COLOMBO -- Sri Lanka's Supreme Court leaves President Maithripala Sirisena politically weakened with a landmark unanimous ruling Thursday that he violated the constitution by dissolving parliament ahead of its mandated four-and-a-half-year term.
The decision by the seven-member bench represents the latest blow delivered by the South Asian nation's increasingly independent judiciary to a leader bent on flexing his executive authority.
Sri Lanka has lacked a functioning government since Sirisena sparked a crisis by sacking Prime Minister Ranil Wickremesinghe and his nearly 4-year-old coalition government Oct. 26.
Ministers of the sacked government warn that the country could be brought to a standstill in the new year, since Sri Lanka's budget has not been approved by parliament. Foreign governments and international financial institutions have held off funneling millions of dollars into the country because it lacks a legitimate government.
The ruling strengthens the pressure on Sirisena to end his bitter political feud with Wickremesinghe, who continues to enjoy the backing of a majority in the 225-member legislature.
An emboldened judiciary had frozen Sirisena's act to dissolve parliament in a mid-November ruling, followed by a decision to suspend a new prime minister chosen by the president.
Seasoned political observers say Thursday's ruling will force Sirisena to retreat from his position of violating three major provisions of the constitution.
"The judiciary expects political leaders to follow the constitution and to respect the decision of the Supreme Court," Jayadeva Uyangoda, a retired professor of political science at the University of Colombo, told the Nikkei Asian Review.
"Sirisena has no option but to accept the Supreme Court's decision to let Ranil form the government again," he added. "It is up to him to prevent the country from falling further into a political crisis."
That retreat would require the president to swallow his pride. In the days after the crisis erupted, Sirisena targeted most of his political attacks at Wickremesinghe, blaming him for the collapse of the coalition government and pledging repeatedly never to reappoint him as premier.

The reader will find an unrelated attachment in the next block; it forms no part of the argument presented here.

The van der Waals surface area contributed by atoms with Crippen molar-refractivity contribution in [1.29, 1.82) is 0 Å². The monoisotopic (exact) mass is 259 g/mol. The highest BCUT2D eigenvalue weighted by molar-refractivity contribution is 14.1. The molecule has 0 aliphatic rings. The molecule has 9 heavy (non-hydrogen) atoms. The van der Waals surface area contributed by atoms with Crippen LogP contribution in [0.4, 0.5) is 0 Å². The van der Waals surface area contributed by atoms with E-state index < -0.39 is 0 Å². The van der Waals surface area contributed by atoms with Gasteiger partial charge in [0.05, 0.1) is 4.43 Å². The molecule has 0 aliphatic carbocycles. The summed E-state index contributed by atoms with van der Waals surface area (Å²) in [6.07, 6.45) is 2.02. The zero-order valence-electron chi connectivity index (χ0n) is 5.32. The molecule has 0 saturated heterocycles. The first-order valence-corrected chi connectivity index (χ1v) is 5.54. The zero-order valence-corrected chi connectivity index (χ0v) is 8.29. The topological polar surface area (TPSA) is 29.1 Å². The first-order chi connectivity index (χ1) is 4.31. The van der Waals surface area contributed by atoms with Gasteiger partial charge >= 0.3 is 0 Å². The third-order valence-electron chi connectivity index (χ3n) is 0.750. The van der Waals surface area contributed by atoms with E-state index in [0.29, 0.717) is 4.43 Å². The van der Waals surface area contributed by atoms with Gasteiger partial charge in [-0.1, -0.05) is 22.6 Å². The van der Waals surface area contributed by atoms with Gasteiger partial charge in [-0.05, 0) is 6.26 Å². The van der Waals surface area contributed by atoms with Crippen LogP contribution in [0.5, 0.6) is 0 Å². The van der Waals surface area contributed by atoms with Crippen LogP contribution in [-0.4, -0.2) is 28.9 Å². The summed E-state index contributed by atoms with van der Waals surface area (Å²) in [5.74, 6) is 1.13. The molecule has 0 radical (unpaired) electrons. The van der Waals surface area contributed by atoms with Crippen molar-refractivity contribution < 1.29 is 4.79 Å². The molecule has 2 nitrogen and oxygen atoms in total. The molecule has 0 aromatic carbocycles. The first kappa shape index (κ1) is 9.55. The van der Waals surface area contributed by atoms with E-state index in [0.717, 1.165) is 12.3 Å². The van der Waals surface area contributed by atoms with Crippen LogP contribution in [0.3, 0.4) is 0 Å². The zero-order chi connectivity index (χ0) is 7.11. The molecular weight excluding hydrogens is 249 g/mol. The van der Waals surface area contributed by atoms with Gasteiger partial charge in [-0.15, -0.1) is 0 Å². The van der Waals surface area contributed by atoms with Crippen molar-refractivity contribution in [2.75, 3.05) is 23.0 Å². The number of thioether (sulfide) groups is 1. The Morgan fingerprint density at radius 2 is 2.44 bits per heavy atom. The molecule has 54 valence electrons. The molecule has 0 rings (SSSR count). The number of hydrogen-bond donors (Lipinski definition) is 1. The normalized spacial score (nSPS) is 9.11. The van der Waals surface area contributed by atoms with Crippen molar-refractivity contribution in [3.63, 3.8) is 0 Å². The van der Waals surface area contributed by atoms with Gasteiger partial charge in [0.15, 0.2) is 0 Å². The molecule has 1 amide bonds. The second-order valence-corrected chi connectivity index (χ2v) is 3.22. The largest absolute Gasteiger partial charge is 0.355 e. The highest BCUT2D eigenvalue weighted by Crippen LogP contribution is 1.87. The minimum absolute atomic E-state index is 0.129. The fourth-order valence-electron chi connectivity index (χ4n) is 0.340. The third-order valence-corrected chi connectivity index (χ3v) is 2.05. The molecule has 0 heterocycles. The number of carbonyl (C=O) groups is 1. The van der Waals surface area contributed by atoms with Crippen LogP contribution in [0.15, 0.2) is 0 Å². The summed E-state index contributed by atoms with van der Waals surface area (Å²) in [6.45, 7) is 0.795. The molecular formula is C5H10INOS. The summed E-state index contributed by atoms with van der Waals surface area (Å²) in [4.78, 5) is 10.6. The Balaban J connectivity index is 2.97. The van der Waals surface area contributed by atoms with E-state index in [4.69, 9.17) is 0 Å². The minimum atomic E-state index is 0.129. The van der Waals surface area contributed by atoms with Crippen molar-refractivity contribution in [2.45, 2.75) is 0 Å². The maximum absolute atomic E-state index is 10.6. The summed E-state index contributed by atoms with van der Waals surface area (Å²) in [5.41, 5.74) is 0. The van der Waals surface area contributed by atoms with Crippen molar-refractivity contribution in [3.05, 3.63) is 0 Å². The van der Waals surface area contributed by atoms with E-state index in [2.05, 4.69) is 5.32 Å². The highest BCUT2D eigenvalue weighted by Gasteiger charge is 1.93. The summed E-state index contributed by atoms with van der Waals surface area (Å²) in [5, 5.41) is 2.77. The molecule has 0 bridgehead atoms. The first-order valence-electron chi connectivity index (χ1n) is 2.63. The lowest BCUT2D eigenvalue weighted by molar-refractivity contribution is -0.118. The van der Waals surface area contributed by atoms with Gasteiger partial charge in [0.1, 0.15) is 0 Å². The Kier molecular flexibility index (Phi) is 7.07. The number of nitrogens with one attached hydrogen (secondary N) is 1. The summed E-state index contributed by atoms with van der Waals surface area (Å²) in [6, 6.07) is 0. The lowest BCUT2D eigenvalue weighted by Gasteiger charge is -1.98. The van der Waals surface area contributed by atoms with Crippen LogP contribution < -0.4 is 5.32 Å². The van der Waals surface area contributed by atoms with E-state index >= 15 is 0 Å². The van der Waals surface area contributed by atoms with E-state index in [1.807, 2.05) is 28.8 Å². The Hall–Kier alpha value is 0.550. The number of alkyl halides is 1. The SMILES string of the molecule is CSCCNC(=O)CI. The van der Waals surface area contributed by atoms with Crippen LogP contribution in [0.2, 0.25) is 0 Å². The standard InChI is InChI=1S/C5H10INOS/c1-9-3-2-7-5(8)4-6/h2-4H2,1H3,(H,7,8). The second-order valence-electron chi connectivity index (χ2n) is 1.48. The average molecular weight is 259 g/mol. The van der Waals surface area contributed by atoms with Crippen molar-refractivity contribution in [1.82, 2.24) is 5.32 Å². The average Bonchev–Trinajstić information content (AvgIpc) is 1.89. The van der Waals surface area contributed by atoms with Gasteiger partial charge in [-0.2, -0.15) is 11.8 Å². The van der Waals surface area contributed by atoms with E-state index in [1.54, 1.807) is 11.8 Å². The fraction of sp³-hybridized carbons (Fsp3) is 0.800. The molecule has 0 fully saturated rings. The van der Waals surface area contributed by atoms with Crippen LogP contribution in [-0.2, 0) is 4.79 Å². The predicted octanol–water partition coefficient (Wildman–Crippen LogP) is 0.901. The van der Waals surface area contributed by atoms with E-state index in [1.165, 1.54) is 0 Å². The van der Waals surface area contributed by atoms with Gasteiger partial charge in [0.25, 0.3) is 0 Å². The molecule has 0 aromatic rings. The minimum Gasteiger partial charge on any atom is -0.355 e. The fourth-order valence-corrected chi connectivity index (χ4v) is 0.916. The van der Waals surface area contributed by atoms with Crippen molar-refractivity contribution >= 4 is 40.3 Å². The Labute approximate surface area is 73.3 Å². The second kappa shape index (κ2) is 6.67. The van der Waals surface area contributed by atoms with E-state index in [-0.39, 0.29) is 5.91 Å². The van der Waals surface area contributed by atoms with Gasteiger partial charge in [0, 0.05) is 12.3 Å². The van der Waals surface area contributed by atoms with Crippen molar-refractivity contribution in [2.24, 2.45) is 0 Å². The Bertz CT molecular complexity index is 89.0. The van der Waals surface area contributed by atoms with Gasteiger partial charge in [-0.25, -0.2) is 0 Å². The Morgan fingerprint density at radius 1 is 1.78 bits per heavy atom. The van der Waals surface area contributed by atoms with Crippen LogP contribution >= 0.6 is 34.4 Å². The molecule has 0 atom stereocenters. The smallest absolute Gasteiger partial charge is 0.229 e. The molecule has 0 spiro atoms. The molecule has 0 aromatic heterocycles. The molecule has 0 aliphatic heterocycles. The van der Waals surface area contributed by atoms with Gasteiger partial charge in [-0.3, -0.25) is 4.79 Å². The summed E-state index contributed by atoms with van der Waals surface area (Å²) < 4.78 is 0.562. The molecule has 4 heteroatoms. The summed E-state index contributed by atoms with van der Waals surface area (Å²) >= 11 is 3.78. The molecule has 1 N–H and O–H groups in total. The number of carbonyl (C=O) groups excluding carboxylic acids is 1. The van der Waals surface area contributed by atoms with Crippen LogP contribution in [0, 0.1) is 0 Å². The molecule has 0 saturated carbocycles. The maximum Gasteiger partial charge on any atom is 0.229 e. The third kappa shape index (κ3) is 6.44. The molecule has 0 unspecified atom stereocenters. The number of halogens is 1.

The bad blood even prompted some Colombo-based foreign envoys to try to broker a truce between the president and sacked prime minister, according to local media reports.
By then, both feuding camps had made their case to diplomats in the Sri Lankan capital, with the speaker of the parliament informing envoys from democratic countries that Sirisena's power grab represented a "constitutional coup."
The judiciary has drawn swift praise among sections of the public for emerging as a bulwark in defense of law and democracy. Twitter lit up with comments such as this one: "This day will go down in history as the day seven judges stood up to a would-be dictator and said 'not on our watch'."
But as Sri Lankans await Sirisena's response, the economic toll suffered by the country mounts.
The Manila-based Asian Development Bank warned this week that the political crisis is undermining Sri Lanka's economy, as the island nation's growth of less than 4% makes it a laggard in South Asia, a region expected to hit 7.0% by 2018.
International ratings agencies Fitch and Moody's Investors Service downgraded the country recently due to the political upheaval. This comes as Sri Lanka faces maturing foreign loans and international debt servicing costs of up to $20.9 billion between 2019 to 2022. The $87 billion economy's current foreign-exchange reserves are a mere $7.5 billion.
"Sirisena is trying to sink the country single-handedly," a financial industry insider remarked. "He has become a political and economic liability."